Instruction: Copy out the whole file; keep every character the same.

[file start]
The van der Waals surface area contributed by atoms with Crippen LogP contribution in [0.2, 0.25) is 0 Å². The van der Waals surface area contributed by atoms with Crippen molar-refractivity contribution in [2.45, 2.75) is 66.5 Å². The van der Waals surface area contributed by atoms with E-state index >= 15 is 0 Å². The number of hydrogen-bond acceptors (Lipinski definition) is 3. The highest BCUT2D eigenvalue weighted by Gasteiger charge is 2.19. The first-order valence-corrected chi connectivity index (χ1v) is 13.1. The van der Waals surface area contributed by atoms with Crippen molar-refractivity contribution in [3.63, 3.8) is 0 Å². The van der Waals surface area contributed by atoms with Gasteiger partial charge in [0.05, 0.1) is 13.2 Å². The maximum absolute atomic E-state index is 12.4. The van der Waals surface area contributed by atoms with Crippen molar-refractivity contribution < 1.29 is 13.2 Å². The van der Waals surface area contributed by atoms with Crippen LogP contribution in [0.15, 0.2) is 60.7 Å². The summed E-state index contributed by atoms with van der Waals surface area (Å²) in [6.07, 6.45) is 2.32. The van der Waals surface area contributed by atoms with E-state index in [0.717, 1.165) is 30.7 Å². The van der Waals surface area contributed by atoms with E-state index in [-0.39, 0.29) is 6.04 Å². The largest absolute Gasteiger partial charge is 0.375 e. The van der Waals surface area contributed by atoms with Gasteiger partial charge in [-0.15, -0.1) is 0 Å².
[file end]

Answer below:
The van der Waals surface area contributed by atoms with Crippen LogP contribution in [0.2, 0.25) is 0 Å². The van der Waals surface area contributed by atoms with Crippen molar-refractivity contribution in [2.45, 2.75) is 66.5 Å². The van der Waals surface area contributed by atoms with E-state index >= 15 is 0 Å². The number of hydrogen-bond acceptors (Lipinski definition) is 3. The highest BCUT2D eigenvalue weighted by Gasteiger charge is 2.19. The first-order valence-corrected chi connectivity index (χ1v) is 13.1. The van der Waals surface area contributed by atoms with Crippen molar-refractivity contribution in [3.63, 3.8) is 0 Å². The van der Waals surface area contributed by atoms with Gasteiger partial charge in [0.05, 0.1) is 13.2 Å². The maximum absolute atomic E-state index is 12.4. The van der Waals surface area contributed by atoms with Crippen molar-refractivity contribution < 1.29 is 13.2 Å². The van der Waals surface area contributed by atoms with Crippen LogP contribution in [0.15, 0.2) is 60.7 Å². The summed E-state index contributed by atoms with van der Waals surface area (Å²) in [6.07, 6.45) is 2.32. The van der Waals surface area contributed by atoms with E-state index in [0.717, 1.165) is 30.7 Å². The van der Waals surface area contributed by atoms with E-state index in [-0.39, 0.29) is 6.04 Å². The largest absolute Gasteiger partial charge is 0.375 e. The van der Waals surface area contributed by atoms with Gasteiger partial charge in [-0.15, -0.1) is 0 Å².